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Duration : 5 Months
Redefining Passenger Experiences - PaxSim
I had the opportunity to intern with Boeing on two different occasions. You are currently viewing my internship from February to June 2020.
I also interned with Boeing from May to July 2019. If you would like to have a look at that, please click the button below.
Confidential information has been omitted.
Coding the front end
I worked on redesigning the interface and user experience models of a passenger simulation tool (last updated in 2005) which is a part of Boeing's digital services. Working in close association with their design teams in Seattle, we ensured that the redesign was both intuitive and functional.
I also coded the front end of the interface using WPF and XAML. This front end was handed off to the backend developers to be developed further.
This internship was presented as my dissertation during my final year of undergraduate studies in Aerospace Engineering.
If you would like to see the dissertation and presentation, please email me.
Passenger Simulation Tool
The passenger movement simulation system (PaxSim) is an application that enables airport planners and designers to study via simulations, passenger and baggage movement and the use of associated resources in airport terminals. The last release of this software was in 2005. It includes tools for setting out the airport layout and resources, scheduling flights, passenger and baggage arrivals and departures, running simulations and generating reports on the simulations.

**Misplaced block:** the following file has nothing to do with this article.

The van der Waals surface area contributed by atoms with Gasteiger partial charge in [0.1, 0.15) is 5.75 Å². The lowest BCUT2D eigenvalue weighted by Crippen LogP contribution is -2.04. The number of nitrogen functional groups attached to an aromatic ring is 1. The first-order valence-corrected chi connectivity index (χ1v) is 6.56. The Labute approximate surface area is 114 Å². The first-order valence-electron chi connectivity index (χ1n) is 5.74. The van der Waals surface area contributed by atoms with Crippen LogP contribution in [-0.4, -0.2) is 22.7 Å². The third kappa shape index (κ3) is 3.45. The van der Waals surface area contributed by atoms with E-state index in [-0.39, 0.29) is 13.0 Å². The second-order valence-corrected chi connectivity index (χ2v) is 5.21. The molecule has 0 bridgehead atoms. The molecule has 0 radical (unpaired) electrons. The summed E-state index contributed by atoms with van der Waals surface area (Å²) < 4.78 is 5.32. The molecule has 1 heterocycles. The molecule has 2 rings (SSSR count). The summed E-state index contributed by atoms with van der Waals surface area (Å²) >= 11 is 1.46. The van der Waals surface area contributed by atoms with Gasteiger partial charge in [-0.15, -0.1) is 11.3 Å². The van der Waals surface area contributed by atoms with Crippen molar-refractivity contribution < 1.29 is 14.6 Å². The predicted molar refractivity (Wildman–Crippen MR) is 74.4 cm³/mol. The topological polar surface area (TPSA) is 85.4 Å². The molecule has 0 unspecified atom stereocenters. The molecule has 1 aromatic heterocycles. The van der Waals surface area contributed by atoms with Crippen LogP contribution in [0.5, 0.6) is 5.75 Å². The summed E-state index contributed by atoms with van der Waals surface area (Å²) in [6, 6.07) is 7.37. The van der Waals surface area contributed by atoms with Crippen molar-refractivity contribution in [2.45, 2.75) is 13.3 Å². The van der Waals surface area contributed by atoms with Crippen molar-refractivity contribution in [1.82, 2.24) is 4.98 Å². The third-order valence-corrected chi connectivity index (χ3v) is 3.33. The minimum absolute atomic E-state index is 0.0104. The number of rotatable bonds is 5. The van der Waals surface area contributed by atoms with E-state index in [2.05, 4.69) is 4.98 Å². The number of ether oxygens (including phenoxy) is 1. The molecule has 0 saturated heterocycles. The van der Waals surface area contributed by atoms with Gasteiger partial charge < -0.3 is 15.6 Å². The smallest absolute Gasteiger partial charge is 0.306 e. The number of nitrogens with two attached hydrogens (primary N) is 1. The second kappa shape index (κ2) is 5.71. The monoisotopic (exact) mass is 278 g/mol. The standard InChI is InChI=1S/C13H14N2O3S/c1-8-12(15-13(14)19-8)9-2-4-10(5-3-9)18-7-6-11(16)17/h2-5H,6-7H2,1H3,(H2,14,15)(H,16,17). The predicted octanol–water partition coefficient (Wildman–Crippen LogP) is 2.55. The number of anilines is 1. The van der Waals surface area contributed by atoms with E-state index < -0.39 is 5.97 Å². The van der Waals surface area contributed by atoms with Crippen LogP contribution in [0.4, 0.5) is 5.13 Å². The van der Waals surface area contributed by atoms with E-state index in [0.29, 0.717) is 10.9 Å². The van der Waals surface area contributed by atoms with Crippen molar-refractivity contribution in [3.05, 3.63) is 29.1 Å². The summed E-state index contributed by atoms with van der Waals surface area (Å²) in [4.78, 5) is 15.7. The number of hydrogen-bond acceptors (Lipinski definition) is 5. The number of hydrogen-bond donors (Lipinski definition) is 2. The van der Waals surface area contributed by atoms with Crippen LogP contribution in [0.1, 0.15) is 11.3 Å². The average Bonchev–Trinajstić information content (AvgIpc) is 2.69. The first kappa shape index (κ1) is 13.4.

It processes flight schedules and actual passenger numbers for each flight when specified or average aircraft seating capacity and load factors and associated baggage to create simulations of the flow of departing and arriving passengers. It employs sophisticated algorithms to produce realistic passenger behaviour. The simulation can be viewed and interactively controlled on the screen and the spread of the simulation can be varied between real time and hundreds of time faster than real time. PaxSim produces a variety of statistical reports from the data generated by the simulations. The reports can be accessed and insights can be drawn from them.
The image above describes all the passenger movements that were focused on while re-designing the simulation model.
Optimising for effeciency
The primary user base for a passenger simulation tool includes aviation analysts, airport management authorities and professionals in airline management. This dempgraphic has very specific needs that the simulation software needs to cater. Allowing the users to be able to quickly run complex simulations while also allowing them to be able to customise minute details of a simulation was the biggest challenge.
Here's how we went about this redesign:
The collaborative, friendly and fast paced environment really helped me understand the importance of working with large teams.
These are the steps that we took to create an minimum viable product for the simulation tool.
Create seamless experiences
*Objects highlighted are where I had the most involvement.
1. Inform the user about their progress within a workflow.
PaxSim is an application that has multiple interlinked complex workflows. While designing for such an application, I realised that users heavily rely on knowing where they are in a particualr workflow to successfully complete a task. We worked on creating navigational interfaces and experiences which solely focused on keeping the user aware of their position within the application.
2. Consistency is key.
Sticking to standard conventions that define the core feature sets such as 'defining passenger characteristics' or 'generating flight schedules' drastically improves the users comfort level with the product. Providing them with the information as per the convention helps with their competency with the product as well.
3. Give the freedom of choice back to the user.
Creating a product that prioritises on user retention is the present situation in the industry. However, with PaxSim, we quickly realised that the users kept coming back because of the extensive feature set and UI/UX models that we had created and not because we put a system in place to keep them coming back. Giving freedom back to the users allowed them to be more comfortable using this product and they felt less skeptical about using it.
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